Tuesday, December 9, 2014

Barack Obama's job approval rating in 2014 among white 18- to 29-year-olds is 34%, only three points higher than among whites aged 30 and older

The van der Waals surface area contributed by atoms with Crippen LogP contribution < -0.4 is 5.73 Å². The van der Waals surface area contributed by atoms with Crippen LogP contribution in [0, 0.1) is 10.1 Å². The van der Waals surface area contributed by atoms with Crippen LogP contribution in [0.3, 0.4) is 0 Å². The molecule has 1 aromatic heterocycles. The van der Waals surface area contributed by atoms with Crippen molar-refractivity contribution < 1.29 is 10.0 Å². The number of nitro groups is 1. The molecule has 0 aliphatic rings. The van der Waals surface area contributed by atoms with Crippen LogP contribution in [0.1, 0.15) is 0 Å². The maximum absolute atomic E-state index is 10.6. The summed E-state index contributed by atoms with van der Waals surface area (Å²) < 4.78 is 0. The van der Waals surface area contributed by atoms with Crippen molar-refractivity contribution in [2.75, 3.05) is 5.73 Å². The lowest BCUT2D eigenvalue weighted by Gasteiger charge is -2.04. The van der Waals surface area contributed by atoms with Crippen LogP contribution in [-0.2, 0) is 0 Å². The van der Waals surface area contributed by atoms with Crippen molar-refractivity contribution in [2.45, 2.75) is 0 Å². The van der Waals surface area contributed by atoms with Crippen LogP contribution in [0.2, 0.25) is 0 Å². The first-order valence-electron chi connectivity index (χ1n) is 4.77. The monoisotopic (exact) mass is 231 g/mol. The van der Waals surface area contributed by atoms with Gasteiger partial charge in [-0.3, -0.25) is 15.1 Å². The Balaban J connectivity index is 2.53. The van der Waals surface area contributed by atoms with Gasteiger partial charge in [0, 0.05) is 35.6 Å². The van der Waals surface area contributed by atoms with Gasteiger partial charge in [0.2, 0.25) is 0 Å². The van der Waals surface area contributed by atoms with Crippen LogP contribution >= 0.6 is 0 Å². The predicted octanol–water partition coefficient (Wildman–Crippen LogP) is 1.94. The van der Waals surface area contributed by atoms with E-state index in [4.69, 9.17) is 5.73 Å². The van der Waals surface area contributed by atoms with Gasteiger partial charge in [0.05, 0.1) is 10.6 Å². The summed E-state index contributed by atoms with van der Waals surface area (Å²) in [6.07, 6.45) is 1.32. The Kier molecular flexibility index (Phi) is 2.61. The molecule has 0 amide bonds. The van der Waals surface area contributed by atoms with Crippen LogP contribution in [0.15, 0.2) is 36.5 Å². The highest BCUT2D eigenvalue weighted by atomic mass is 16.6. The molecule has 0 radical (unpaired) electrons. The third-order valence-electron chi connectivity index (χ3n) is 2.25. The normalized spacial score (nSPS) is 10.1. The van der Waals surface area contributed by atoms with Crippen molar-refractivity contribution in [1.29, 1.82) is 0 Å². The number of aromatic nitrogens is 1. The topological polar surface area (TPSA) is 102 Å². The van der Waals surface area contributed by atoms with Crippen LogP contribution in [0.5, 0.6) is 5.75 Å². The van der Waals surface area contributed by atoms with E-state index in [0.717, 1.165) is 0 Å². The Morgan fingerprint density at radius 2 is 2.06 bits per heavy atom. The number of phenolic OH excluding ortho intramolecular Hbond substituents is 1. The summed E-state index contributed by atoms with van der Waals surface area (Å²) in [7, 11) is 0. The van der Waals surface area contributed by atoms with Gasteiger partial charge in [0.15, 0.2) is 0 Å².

This is the narrowest approval gap between Obama's previously strong support base of white millennials and older white Americans since Obama took office. By contrast, Obama's approval rating was nine percentage points higher among younger whites in 2009, and 10 points higher in 2010. Additionally, while Obama's approval among younger whites matched his overall national rating in his first two years in office, it is now eight points below the national average. These data underscore the gradual erosion of the disproportionately strong support Obama received from young white voters as he took office in 2009 and ran for re-election in 2012. Obama's support among white millennials has factored into his two presidential election successes. Exit polls conducted after the 2012 election, for example, showed that Obama received 44% of the vote of white 18- to 29-year-olds, about six points higher than he received among whites aged 30 and older. Obama's 45% job approval rating among 18- to 29-year-old whites in 2012 mirrored these voting results closely. But Obama's 11-point drop among white 18- to 29-year-olds since 2012 is almost double the six-point drop among the national population and among older whites. From a broader perspective, there is relatively little difference today in Obama's job approval ratings among whites in any of the four major age groups. Whites aged 30 to 49, as well as those 65 and older, have given Obama a 31% approval rating so far in 2014, with 50- to 64-year-olds coming in at 32% and 18- to 29-year-olds at 34%. The spread among age categories was slightly larger in the earliest years of the Obama administration. Although Obama's approval rating has dropped among black, Hispanic and Asian 18- to 29-year-olds from 2009 to 2014, just as it has among white millennials, Obama maintains a much higher level of support among these groups than among whites. Specifically, Obama's approval is 80% among young blacks, 68% among young Asians, and 55% among Hispanic 18- to 29-year-olds - contrasted with his 34% approval among white young adults. Age affects Obama's approval ratings differently among each of these racial and ethnic groups. Obama does slightly less well among black young people than among older blacks, and significantly better among Asians younger than 50 than among those who are older. There is little significant difference in his approval rating by age within the Hispanic population. While Obama is significantly more popular among nonwhites than among whites, he was able to count on proportionately stronger support from young whites than older whites in his 2008 and 2012 presidential election campaigns. Now, his support among white millennials appears to be waning, and these young Americans give Obama an approval rating that is only marginally higher than that among older whites. These findings demonstrate the general importance of race and ethnicity when one talks about Obama's job approval ratings by age. Obama continues to enjoy higher approval ratings among all 18- to 29-year-olds - regardless of race or ethnicity - than he does among the general population, but this is largely attributable to younger age groups in the United States being disproportionately composed of nonwhites. In other words, a big part of the age gap in Obama's approval ratings today is attributable not so much to differences in approval within racial or ethnic groups, but to the fact that the white population in the United States skews older, while the nonwhite population skews younger. The white vote has become an increasing challenge for Democratic presidential candidates in recent years, as well as Senate candidates in many Southern and swing states. A lack of strong support among white voters was instrumental in incumbent Democratic Senator Mary Landrieu's loss in Louisiana's senatorial runoff election. That loss gives the Republicans control of every southern Senate seat from Texas to the Carolinas. While Democrats are likely to be helped in coming years by a growing Hispanic population, Democratic presidential candidates - and senatorial candidates in many states - will continue to need the votes of a substantial minority of white voters in order to put together a winning coalition. Thus, Obama's continuing loss of support among younger white voters highlights one of the potential challenges ahead for Democratic candidates in 2016.

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